Figure 1
Figure 1:
Left eye photograph showing lid edema with overhanging prolapsed necrotic conjunctiva (black arrow)
Figure 2
Figure 2:
B-scan picture of the superior orbit showing fluid-filled pockets (white arrows)
Figure 3
Figure 3:
One-week follow-up photograph showing completely resolved lid edema with a small subconjunctival hemorrhage temporally


Chemotherapy by itself cannot cure retinoblastoma, although it is efficient in reducing the tumor volume. Various chemoreduction protocols are used to shrink the tumor, so it can be amenable to treatment with cryotherapy, laser photocoagulation, thermotherapy, or plaque radiotherapy. In addition, subconjunctival carboplatin injections are now an accepted treatment for focal tumors[23] with vitreous seeds.

Various studies have been conducted to detect efficacy and toxicity of periocular carboplatin. It has been demonstrated that there is no toxic effect on the retinal function,[4] but optic neuropathy,[5] fibrosis of orbital soft tissues,[6] as well as aseptic preseptal cellulitis[7] have been reported. A histopathological study[5] on enucleated eyes with previous carboplatin injections demonstrated focal optic atrophy with loss of myelin sheaths and nerve fibers. These changes were attributed in part to the direct toxicity of carboplatin to the vascular endothelia of the pial vasculature. Also, the fibrovascular adipose tissue in close proximity to the injection site showed areas of necrosis, inflammation, and dystrophic calcification causing difficulty in enucleation if required.[6]

Aseptic or pseudo-preseptal cellulitis has been reported by Kiratli et al.[7] in a patient who received a subconjunctival injection of carboplatin. The patient developed pain and marked swelling of the eyelid 10 h after the procedure. The signs resolved rapidly even without medications.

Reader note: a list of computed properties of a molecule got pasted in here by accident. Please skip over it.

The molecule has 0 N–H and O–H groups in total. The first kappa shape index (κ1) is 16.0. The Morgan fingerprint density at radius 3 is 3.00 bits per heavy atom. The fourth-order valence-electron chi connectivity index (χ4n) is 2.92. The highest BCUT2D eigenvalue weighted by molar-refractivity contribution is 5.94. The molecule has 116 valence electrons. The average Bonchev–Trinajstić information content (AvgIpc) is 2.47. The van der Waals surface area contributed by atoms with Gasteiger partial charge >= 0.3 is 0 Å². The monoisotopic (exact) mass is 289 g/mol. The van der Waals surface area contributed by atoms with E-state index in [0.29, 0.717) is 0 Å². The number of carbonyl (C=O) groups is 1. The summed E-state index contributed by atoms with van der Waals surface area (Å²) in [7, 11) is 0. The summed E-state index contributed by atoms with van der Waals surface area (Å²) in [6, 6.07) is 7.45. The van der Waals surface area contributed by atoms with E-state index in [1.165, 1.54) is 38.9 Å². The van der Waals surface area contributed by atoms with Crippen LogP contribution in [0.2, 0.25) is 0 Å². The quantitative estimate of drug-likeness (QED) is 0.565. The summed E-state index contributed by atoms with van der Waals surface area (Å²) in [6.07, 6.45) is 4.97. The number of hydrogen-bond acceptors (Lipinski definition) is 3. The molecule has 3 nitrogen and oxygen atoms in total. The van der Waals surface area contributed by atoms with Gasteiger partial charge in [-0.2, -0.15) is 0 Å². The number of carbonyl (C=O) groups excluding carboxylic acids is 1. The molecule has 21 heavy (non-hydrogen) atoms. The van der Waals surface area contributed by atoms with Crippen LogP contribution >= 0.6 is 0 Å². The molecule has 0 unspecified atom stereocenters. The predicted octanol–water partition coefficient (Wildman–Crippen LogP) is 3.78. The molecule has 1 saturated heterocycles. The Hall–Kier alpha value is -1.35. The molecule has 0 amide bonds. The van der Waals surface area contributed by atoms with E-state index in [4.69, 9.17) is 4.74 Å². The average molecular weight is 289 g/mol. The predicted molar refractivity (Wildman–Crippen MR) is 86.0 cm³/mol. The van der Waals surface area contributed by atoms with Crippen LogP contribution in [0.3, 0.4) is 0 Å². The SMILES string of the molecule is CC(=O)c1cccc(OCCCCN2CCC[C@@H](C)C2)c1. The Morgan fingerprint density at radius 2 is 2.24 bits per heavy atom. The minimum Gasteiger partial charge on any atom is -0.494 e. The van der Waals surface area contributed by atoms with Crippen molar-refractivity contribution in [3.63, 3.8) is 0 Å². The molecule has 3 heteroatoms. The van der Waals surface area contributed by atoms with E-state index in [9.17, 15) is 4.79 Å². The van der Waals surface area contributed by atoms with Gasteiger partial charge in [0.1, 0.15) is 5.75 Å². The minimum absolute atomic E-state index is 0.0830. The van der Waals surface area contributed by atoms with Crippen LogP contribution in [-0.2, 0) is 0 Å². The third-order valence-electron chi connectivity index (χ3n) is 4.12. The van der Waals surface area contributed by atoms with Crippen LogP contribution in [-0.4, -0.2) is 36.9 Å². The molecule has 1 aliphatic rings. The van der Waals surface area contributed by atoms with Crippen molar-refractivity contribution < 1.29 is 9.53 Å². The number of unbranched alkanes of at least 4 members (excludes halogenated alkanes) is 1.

Our patient developed aseptic orbital cellulitis following her second subtenon carboplatin injection. She presented with pain and lid edema with prolapsed necrotic conjunctiva 48 h after the procedure. She was treated empirically with systemic dexamethasone and cefotaxime. Prolapsed necrotic conjunctiva was excised, and the patient recovered well in 3 days. This is comparable to the study by Kiratli et al.,[7] which suggests that fat necrosis caused by carboplatin is believed to trigger an orbital inflammatory reaction. They have concluded that severe periocular noninfectious soft-tissue reaction following inferior subconjunctival carboplatin injection, while alarming, is self-limited and close observation is appropriate, as seen in our case.

Recent trials using a fibrin sealant[689] have shown controlled and localized release of carboplatin with good efficacy. This can be used in the future to limit the number of injections and prevent the dispersion of a large amount of drug into the orbital tissues, thereby avoiding most of the associated complications, including aseptic orbital cellulitis. We also recommend not to reuse the open carboplatin vial. We did not encounter this complication in other patients using a fresh vial every time.

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9. Martin NE, Kim JW, Abramson DH. Fibrin sealant for retinoblastoma: where are we? J Ocul Pharmacol Ther. 2008;24:433–8

Aseptic orbital cellulitis; retinoblastoma; subtenon carboplatin

© 2011 Indian Journal of Ophthalmology | Published by Wolters Kluwer – Medknow